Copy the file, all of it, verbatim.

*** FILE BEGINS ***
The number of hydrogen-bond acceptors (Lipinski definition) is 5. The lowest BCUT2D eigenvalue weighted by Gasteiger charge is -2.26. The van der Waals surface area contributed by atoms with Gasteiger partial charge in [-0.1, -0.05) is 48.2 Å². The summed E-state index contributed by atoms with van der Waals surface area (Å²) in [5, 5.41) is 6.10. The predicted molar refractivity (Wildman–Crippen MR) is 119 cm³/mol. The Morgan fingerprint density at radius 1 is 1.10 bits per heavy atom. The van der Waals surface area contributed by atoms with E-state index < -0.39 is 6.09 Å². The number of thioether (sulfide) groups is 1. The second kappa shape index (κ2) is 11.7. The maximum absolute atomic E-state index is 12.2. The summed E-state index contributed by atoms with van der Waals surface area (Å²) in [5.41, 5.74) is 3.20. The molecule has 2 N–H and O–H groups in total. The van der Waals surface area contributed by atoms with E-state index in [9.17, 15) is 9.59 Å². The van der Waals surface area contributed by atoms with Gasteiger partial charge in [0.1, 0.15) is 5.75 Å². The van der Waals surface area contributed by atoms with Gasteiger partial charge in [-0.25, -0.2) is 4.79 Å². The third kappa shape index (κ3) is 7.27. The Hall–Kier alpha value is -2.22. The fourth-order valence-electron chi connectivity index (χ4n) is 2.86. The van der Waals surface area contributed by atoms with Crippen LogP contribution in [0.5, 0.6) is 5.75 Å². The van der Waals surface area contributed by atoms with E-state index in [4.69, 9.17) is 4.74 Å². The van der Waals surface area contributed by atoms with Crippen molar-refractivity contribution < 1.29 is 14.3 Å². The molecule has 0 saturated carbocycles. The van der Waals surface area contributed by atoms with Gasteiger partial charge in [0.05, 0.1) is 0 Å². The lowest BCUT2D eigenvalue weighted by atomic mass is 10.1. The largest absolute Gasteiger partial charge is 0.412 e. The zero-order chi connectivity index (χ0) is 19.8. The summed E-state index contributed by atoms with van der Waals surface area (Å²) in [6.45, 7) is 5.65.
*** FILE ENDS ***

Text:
The number of hydrogen-bond acceptors (Lipinski definition) is 5. The lowest BCUT2D eigenvalue weighted by Gasteiger charge is -2.26. The van der Waals surface area contributed by atoms with Gasteiger partial charge in [-0.1, -0.05) is 48.2 Å². The summed E-state index contributed by atoms with van der Waals surface area (Å²) in [5, 5.41) is 6.10. The predicted molar refractivity (Wildman–Crippen MR) is 119 cm³/mol. The Morgan fingerprint density at radius 1 is 1.10 bits per heavy atom. The van der Waals surface area contributed by atoms with E-state index < -0.39 is 6.09 Å². The number of thioether (sulfide) groups is 1. The second kappa shape index (κ2) is 11.7. The maximum absolute atomic E-state index is 12.2. The summed E-state index contributed by atoms with van der Waals surface area (Å²) in [5.41, 5.74) is 3.20. The molecule has 2 N–H and O–H groups in total. The van der Waals surface area contributed by atoms with E-state index in [9.17, 15) is 9.59 Å². The van der Waals surface area contributed by atoms with Gasteiger partial charge in [0.1, 0.15) is 5.75 Å². The van der Waals surface area contributed by atoms with Gasteiger partial charge in [-0.25, -0.2) is 4.79 Å². The third kappa shape index (κ3) is 7.27. The Hall–Kier alpha value is -2.22. The fourth-order valence-electron chi connectivity index (χ4n) is 2.86. The van der Waals surface area contributed by atoms with Crippen LogP contribution in [0.5, 0.6) is 5.75 Å². The van der Waals surface area contributed by atoms with E-state index in [4.69, 9.17) is 4.74 Å². The van der Waals surface area contributed by atoms with Crippen molar-refractivity contribution < 1.29 is 14.3 Å². The molecule has 0 saturated carbocycles. The van der Waals surface area contributed by atoms with Gasteiger partial charge in [0.05, 0.1) is 0 Å². The lowest BCUT2D eigenvalue weighted by atomic mass is 10.1. The largest absolute Gasteiger partial charge is 0.412 e. The zero-order chi connectivity index (χ0) is 19.8. The summed E-state index contributed by atoms with van der Waals surface area (Å²) in [6.45, 7) is 5.65.